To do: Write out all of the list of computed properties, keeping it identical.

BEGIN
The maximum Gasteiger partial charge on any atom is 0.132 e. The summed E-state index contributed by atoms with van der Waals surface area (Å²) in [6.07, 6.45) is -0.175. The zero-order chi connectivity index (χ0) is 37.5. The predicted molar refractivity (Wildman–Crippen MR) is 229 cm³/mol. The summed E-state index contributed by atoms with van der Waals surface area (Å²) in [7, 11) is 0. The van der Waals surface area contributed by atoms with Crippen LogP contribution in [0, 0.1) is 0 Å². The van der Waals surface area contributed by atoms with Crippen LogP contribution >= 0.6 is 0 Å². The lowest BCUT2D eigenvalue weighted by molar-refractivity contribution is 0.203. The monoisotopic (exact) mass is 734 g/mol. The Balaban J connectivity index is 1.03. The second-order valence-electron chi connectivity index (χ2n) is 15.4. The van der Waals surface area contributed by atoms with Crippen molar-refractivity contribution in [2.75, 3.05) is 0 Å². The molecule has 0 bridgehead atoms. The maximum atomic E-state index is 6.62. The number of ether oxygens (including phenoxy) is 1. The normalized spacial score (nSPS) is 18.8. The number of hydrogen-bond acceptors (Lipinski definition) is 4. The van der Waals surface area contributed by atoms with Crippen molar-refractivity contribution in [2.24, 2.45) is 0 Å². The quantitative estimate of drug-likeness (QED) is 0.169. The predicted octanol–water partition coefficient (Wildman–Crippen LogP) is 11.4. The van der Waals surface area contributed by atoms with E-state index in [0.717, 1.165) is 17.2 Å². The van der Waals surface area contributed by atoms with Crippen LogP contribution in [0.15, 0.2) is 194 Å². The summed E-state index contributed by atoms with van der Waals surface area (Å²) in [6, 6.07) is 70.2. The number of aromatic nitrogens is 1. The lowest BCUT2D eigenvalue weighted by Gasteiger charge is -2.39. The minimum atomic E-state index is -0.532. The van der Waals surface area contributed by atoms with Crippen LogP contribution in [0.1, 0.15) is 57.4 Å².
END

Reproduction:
The maximum Gasteiger partial charge on any atom is 0.132 e. The summed E-state index contributed by atoms with van der Waals surface area (Å²) in [6.07, 6.45) is -0.175. The zero-order chi connectivity index (χ0) is 37.5. The predicted molar refractivity (Wildman–Crippen MR) is 229 cm³/mol. The summed E-state index contributed by atoms with van der Waals surface area (Å²) in [7, 11) is 0. The van der Waals surface area contributed by atoms with Crippen LogP contribution in [0, 0.1) is 0 Å². The van der Waals surface area contributed by atoms with Crippen LogP contribution >= 0.6 is 0 Å². The lowest BCUT2D eigenvalue weighted by molar-refractivity contribution is 0.203. The monoisotopic (exact) mass is 734 g/mol. The Balaban J connectivity index is 1.03. The second-order valence-electron chi connectivity index (χ2n) is 15.4. The van der Waals surface area contributed by atoms with Crippen molar-refractivity contribution in [2.75, 3.05) is 0 Å². The molecule has 0 bridgehead atoms. The maximum atomic E-state index is 6.62. The number of ether oxygens (including phenoxy) is 1. The normalized spacial score (nSPS) is 18.8. The number of hydrogen-bond acceptors (Lipinski definition) is 4. The van der Waals surface area contributed by atoms with Crippen molar-refractivity contribution in [2.24, 2.45) is 0 Å². The quantitative estimate of drug-likeness (QED) is 0.169. The predicted octanol–water partition coefficient (Wildman–Crippen LogP) is 11.4. The van der Waals surface area contributed by atoms with E-state index in [0.717, 1.165) is 17.2 Å². The van der Waals surface area contributed by atoms with Crippen LogP contribution in [0.15, 0.2) is 194 Å². The summed E-state index contributed by atoms with van der Waals surface area (Å²) in [6, 6.07) is 70.2. The number of aromatic nitrogens is 1. The lowest BCUT2D eigenvalue weighted by Gasteiger charge is -2.39. The minimum atomic E-state index is -0.532. The van der Waals surface area contributed by atoms with Crippen LogP contribution in [0.1, 0.15) is 57.4 Å².